Originally Posted by uOpt ➡️
The ECC error messages should be pretty readable.
Good news for a change. Thanks.

Quote:
Originally Posted by uOpt ➡️
CPU speed is much more important than RAM speed. Just because you don't overclock your RAM doesn't mean that overclocking your CPU is useless.
Hardly useless but as mentioned above, since this new build will be central to my home theater it has run very quietly. But how quiet could Microcenter make a desktop with an overclocked CPU?

Quote:
Originally Posted by uOpt ➡️
If you really want best results you might want to consider running a filesystem that has extra integrity checking such as ZFS. But we are leaving the zone of Windows here.
Yes, what Porcus, replies 7 and 10, has been after me to implement; yeah right, as if I’d know how. https://hydrogenaud.io/index.php?top...3887#msg993887

Quote:
Originally Posted by uOpt ➡️
I support the notion that going from ripping to FLAC in one program run improves reliability.
Speaking of FLAC vs WAV, as WAV doesn’t support error checking, like Porcus and most here https://hydrogenaud.io/index.php?topic=109544.0 https://hydrogenaud.io/index.php?topic=109544.25 you apparently therefore also favor CD track ripping directly to FLAC. While that’s clearly a sensible choice, based on what I read at two other forums today, please share you thoughts on Steve Nugent’s strange claims about “sound differences” between WAV and FLAC; reply # 64. https://forums.stevehoffman.tv/threa....978399/page-3

Could this somehow be due to any inherent compression in the otherwise lossless FLAC format, as opposed to the uncompressed WAV?
Old 16th February 2021 | Show parent
  #51
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Quote:
Originally Posted by snoskit ➡️
IME corruption effects compressed files more adversely than uncompressed data.
FLAC, ZIP, RAR, etc
Compressed NTFS volumes too.

You can create checksum files (Certutil/get-filehash) for waves files.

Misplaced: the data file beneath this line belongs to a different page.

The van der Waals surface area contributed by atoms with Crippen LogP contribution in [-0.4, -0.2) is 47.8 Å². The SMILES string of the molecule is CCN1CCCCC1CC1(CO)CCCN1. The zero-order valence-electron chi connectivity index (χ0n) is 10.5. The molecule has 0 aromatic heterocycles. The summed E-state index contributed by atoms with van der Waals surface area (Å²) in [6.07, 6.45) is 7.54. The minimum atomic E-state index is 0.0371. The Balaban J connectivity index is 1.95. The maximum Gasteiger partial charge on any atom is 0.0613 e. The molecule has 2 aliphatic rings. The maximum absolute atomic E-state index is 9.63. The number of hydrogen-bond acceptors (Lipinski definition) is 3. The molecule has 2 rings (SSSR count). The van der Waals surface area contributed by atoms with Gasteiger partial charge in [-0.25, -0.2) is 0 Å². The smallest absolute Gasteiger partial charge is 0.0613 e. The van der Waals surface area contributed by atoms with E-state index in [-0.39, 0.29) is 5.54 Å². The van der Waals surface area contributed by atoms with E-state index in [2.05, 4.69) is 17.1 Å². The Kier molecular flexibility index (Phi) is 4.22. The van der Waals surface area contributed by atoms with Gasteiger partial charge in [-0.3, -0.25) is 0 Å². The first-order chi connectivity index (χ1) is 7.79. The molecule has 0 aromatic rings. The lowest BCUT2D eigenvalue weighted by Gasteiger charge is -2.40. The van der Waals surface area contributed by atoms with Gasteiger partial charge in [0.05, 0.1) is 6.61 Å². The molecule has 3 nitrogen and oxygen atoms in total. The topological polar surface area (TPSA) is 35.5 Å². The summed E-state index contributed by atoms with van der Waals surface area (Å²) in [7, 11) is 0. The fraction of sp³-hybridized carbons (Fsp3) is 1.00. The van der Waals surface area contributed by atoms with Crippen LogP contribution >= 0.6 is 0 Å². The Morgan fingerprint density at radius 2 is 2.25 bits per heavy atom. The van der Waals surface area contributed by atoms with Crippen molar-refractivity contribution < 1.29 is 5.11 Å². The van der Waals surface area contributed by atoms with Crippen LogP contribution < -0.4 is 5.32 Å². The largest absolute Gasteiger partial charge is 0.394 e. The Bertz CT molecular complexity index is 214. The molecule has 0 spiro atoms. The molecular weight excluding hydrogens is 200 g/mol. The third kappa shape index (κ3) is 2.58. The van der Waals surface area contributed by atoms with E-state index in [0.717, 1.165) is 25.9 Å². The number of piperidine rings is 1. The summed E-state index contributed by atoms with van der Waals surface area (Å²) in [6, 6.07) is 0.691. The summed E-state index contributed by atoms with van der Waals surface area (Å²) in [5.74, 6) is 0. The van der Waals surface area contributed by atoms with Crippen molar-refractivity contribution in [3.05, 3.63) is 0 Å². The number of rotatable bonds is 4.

Ironic how a FLAC file would be more prone to corruption than a WAV file, the latter many here reject for its lack of error detection. https://hydrogenaud.io/index.php?topic=109544.0 https://hydrogenaud.io/index.php?topic=109544.25
Old 16th February 2021
  #52
Gear Maniac
 
🎧 5 years
@ d1966 : You're overwhelming yourself with questions that are barely related (and also off-topic in this thread). I suggest you take a step back and tackle one problem at a time, until you have a decent understanding of it; RAM, HDD errors, CD ripping, FLAC, computer noise... Pretty much all of this stuff has been discussed to death and answered many times on the web.
In terms of purchasing advice for a new PC, again, there are plenty of benchmarks and reviews detailing performance out there. But it sounds like you don't have any special requirements, so I think that pretty much any computer made in the last 5 years will be fast enough.
Old 16th February 2021 | Show parent
  #53
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Quote:
Originally Posted by d1966 ➡️
Speaking of FLAC vs WAV, as WAV doesn’t support error checking, like Porcus and most here https://hydrogenaud.io/index.php?topic=109544.0 https://hydrogenaud.io/index.php?topic=109544.25 you apparently therefore also favor CD track ripping directly to FLAC. While that’s clearly a sensible choice, based on what I read at two other forums today, please share you thoughts on Steve Nugent’s strange claims about “sound differences” between WAV and FLAC; reply # 64. https://forums.stevehoffman.tv/threa....978399/page-3

Could this somehow be due to any inherent compression in the otherwise lossless FLAC format, as opposed to the uncompressed WAV?
No, that is a misquote (apart from being obvious nonsense). Even the supposed original author says here that flac converted back to wav is identical to wav:

https://www.whatsbestforum.com/threa...24/post-537969